Back in the day, while working at my first job out of school, I became bored. Shocker for a young person, right? I made the decision that since I had one year of real life working under my belt, it was time to move on and change jobs. I was scouring the Sunday Classified Ads…read more
I’ve noticed several articles floating around about how jobseekers with visible tattoos shouldn’t be discriminated against when it comes to hiring. One article I read said that the Civil Rights Act of 1964 should be expanded so that inked individuals are protected from workplace discrimination. Huh? We inherit our race, gender and national origin at birth and…read more
As the Affordable Care Act continues to unfold, we may also see it flop if enrollment numbers don’t change. Based on research performed by HHS (Health and Human Services), many uninsured Americans were young people. With that knowledge, Kathleen Sebelius, the HHS Secretary, assured insurance carriers that they would have at least a 40%…read more
[Editor’s Note: Many of our Women of HR writers also maintain their own blogs. Please enjoy this post from Kimberly Patterson, originally posted on Unconventional HR.] When I hear folks speak about how proud they are to be a loyal employee I want to cringe. Be loyal to yourself, your partner, close friends, family…read more
By now you’ve probably heard about CVS pharmacy asking its employees to have their doctor complete a voluntary health screening (Health Risk Assessment) by May 2014 or they’ll be required to pay an additional $50 a month for their group health insurance. Of course many sources have blown this up by saying that CVS wants to get their hot little hands on employees’ health information so they can start firing unhealthy people.
This is an excellent example of how much the media doesn’t know about group healthcare.
It’s common sense (well it should be anyway!) that job seekers shouldn’t bad mouth former employers on a job interview. However, when you’re looking for a new job, there’s always a good reason for it and you should be honest — in a professional way. Unless the person interviewing you has just fallen off of a turnip truck or is on their first day of the job, they’ll want to know more. It’s best if it comes from you rather than having the interviewer make an incorrect assumption about you or your work.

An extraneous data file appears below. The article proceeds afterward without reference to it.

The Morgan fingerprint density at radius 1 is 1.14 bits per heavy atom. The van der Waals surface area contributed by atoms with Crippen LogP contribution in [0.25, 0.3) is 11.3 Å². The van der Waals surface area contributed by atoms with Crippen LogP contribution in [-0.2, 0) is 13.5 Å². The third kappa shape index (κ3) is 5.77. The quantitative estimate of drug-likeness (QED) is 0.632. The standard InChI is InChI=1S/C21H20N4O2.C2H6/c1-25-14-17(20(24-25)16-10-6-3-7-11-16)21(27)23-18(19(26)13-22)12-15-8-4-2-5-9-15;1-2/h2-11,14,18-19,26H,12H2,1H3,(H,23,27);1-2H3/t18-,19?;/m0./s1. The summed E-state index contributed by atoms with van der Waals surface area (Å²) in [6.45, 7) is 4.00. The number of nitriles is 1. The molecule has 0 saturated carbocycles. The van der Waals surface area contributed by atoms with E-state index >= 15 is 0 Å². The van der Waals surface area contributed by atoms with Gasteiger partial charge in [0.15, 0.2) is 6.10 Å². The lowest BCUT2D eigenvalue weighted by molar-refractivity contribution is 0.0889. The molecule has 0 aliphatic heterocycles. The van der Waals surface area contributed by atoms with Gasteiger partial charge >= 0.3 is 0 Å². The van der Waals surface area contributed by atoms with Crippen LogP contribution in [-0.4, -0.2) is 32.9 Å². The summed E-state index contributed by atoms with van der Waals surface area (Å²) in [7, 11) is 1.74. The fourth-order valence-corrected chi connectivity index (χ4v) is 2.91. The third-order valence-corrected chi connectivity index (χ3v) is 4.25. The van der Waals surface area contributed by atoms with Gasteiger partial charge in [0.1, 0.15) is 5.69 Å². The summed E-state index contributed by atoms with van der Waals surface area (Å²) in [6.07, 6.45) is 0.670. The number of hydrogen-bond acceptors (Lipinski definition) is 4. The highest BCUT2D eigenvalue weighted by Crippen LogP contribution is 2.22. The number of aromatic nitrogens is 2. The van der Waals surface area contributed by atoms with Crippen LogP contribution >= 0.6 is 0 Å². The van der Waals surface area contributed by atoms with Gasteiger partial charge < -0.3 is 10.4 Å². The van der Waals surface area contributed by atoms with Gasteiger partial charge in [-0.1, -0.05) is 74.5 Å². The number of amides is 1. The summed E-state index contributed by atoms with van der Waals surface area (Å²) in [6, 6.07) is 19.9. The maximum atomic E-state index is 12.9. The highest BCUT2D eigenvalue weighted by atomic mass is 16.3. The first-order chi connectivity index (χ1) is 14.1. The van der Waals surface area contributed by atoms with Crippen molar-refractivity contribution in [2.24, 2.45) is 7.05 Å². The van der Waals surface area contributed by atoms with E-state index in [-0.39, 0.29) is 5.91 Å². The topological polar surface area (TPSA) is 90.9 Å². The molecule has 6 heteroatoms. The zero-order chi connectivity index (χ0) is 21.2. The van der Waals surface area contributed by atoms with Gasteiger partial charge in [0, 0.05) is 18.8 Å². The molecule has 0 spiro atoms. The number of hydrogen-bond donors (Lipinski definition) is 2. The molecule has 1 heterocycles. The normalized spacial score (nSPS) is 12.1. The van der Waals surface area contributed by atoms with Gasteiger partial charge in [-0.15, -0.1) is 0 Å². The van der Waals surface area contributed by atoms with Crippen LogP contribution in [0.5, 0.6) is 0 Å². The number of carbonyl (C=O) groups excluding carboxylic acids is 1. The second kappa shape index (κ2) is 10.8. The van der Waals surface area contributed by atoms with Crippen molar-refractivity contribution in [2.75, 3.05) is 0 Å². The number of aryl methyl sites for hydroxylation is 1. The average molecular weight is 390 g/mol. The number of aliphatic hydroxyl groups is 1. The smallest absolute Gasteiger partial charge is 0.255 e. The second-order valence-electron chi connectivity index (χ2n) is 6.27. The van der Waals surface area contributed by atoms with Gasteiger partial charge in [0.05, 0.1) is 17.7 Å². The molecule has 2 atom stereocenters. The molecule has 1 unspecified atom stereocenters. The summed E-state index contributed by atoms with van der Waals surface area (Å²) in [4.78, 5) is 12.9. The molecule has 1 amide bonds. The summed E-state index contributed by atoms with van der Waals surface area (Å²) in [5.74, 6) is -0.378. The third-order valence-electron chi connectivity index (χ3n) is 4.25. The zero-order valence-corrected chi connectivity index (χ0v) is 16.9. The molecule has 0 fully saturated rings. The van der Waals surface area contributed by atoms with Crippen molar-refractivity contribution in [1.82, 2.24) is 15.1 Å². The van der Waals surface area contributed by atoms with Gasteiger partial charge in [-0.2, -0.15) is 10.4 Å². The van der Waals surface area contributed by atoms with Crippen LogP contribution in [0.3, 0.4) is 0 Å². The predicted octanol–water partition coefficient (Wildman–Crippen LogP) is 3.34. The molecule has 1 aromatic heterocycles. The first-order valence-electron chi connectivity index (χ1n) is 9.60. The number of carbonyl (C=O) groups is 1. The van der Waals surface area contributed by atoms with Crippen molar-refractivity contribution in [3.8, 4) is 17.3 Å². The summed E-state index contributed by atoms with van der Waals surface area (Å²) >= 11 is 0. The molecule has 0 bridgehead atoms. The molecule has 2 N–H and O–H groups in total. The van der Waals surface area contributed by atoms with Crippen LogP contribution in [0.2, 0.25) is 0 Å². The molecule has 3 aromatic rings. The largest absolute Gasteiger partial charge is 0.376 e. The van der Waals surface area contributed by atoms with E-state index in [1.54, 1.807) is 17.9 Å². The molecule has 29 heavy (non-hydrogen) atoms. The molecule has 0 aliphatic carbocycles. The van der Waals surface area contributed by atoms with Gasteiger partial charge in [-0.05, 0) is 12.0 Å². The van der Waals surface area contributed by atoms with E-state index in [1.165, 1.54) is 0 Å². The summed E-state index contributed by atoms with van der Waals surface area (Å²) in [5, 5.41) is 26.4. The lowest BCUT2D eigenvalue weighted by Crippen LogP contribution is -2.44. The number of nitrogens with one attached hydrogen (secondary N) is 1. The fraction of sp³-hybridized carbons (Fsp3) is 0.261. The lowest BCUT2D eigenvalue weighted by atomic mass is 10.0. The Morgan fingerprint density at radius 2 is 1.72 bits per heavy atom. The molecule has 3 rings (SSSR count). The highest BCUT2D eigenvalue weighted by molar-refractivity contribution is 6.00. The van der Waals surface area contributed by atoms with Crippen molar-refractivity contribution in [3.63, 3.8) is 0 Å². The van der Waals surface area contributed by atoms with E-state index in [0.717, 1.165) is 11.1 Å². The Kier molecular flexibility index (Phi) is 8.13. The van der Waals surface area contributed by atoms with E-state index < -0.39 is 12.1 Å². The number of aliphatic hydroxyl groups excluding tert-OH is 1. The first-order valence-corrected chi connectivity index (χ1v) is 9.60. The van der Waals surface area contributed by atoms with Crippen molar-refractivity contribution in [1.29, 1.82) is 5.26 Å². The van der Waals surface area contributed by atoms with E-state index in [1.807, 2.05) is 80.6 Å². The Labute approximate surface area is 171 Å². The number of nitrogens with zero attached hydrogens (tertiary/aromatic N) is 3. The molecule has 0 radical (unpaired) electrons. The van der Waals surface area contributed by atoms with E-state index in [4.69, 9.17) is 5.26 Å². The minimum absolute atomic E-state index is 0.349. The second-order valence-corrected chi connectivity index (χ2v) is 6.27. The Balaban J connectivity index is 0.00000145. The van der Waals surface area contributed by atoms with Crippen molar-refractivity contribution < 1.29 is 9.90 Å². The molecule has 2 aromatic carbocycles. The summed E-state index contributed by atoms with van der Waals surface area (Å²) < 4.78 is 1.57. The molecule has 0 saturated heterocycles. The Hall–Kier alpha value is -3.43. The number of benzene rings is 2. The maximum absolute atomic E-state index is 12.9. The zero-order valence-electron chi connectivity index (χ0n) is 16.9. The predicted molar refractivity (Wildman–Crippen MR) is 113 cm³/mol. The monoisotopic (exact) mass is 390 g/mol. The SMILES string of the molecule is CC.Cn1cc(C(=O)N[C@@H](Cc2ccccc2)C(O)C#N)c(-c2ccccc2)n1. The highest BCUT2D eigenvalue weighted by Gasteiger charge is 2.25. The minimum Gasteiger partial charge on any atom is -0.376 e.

I live in a small commercial fishing town at the beach. When Hurricane Sandy was gearing up and making news, we heard, “this town hasn’t been breached since 1962, everything will be fine.” Folks weren’t panicked since Irene mandated an evacuation and not one light bulb flickered. These families’ incomes are on the water so their lives are driven by the weather.
But Sandy. Well she was on a mission to tell her own story.
Women of HR were asked, “If you were CEO for a day, what would (or did) you focus on to improve an organization’s productivity, employee engagement or ability to recruit?” This is the second post in the series of responses.
If I had the opportunity to be the CEO for a day, I’d tell the entire organization to forget everything they know, have experienced or have been told about Human Resources. We’re going to focus on one thing — making work better! Making the employment experience what it’s supposed to be: mutually beneficial.
Have you heard the story about the gal who was fired from her full-time job as a reporter because she didn’t disclose to her employer that she was a part-time exotic dancer, er stripper? She’s filed a complaint with the EEOC and is suing her former employer for gender discrimination.
Do employers have a right to a life outside of work?
We see change everywhere. We have experts on change management and we tell leaders and employees to embrace change. It’s BS. Yes, it really is. Not that change doesn’t build character – it certainly does! But it’s easy to be passionate about the value of change when it’s our idea, our choice.